White wines come in many varieties. Chardonnay, Sauvignon blanc, Moscato, and Pinot grigio are just a few of the splendid variety of white wines available to choose from. Perhaps your taste in white wine is for sweet and fruity (Moscato), perhaps you prefer a more voluptuous and wide bodied flavor (Chardonnay). Or maybe you prefer something dry with just the right acid “bite” (Pinot grigio). Factor in sparkling wines and it’s safe to say there is a white wine for nearly every wine taste. Regardless of the variety of wine you prefer, proper storage is key to ensuring the finest taste and aroma of your wine when you’re ready to enjoy it.
What makes a fine wine?
There is no uniform definition of what a fine wine is. Even among wine connoisseurs there are divergent opinions as to the definition of a fine wine. For some “fine” is defined by a rating scale that ranges from “Very good” on the low end to “Very fine” on the high end of the scale. Still for others a fine wine sits supreme above all others by virtue of its superior performance across a range of predetermined variables. Thus in some regard the fine-ness of a wine is as much personal and subjective as it is uniformly understood.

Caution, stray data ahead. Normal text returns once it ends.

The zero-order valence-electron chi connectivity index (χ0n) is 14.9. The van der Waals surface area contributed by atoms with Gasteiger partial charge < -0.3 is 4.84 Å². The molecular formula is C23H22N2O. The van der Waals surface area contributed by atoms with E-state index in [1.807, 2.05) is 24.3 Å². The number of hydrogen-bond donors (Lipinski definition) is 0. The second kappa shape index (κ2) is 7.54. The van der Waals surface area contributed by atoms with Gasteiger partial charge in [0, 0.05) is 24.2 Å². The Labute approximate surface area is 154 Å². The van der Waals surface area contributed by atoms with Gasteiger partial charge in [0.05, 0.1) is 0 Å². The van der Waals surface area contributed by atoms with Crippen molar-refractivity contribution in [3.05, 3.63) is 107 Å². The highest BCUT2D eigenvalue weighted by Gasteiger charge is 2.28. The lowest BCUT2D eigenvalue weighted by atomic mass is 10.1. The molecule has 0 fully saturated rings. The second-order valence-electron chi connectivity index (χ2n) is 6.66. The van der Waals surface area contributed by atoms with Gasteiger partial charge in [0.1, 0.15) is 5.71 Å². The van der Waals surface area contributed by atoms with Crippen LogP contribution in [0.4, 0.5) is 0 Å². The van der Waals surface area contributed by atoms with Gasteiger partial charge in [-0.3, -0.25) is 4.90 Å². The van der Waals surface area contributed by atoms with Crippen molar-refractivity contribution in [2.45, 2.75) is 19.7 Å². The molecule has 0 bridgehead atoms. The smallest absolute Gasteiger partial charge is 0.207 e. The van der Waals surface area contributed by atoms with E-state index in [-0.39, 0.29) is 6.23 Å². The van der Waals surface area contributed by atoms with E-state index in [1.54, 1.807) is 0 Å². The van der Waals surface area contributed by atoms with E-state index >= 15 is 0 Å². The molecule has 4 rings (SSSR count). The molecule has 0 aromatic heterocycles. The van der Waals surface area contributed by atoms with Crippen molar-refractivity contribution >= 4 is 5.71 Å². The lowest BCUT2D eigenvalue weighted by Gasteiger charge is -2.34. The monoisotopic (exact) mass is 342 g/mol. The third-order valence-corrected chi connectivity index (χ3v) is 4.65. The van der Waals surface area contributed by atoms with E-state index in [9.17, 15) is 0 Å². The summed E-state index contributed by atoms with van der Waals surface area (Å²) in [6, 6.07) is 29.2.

In the end most experts would agree to some combination of the following characteristics in categorizing a wine as being fine: balance, finish, complexity, and character. Balance refers to the harmony among the wine’s components in essence a balance between the wine’s alcohol, fruitiness, acid and tannins. Finish is the final impression a wine leaves in your mouth. A finish that lingers is good while one that hardly lasts is not so good. Complexity refers to the wine’s different flavors and aromas. A fine wine should be enigmatic, with many facets to its nose and palate. Finally, a fine wine should have character. Character is what distinguishes a wine from so many other wines. Of course you don’t have to be a wine connoisseur in order to identify a fine wine. It takes most connoisseurs years to perfect their trade. For the average person there is a much easier way.
Price is another more common way of identifying a fine wine. Just as it can be said that there is a wine for every occasion it can also be said that there is a wine for every budget. Generally speaking, wines fall into one of four categories: (1.) Value wines (including jug wines), (2.) Industry average, (3.) Premium, and (4.) Ultra premium. These categories are by no means scientific, but they generally reflect the breakdown of wines as viewed from within the wine industry.
In general the industry considers a fine wine to be any wine that is classified as premium or ultra premium. From a pricing perspective premium wines are generally priced somewhere between $13 and $19; while ultra premium wines are from $20 upward. What is it that makes the price of wine a determinant for it being a fine wine? Well, the assumption is that the care and attention needed to make a fine wine (think balance, finish, complexity and character) is what makes it so hard to produce such a wine for under $13.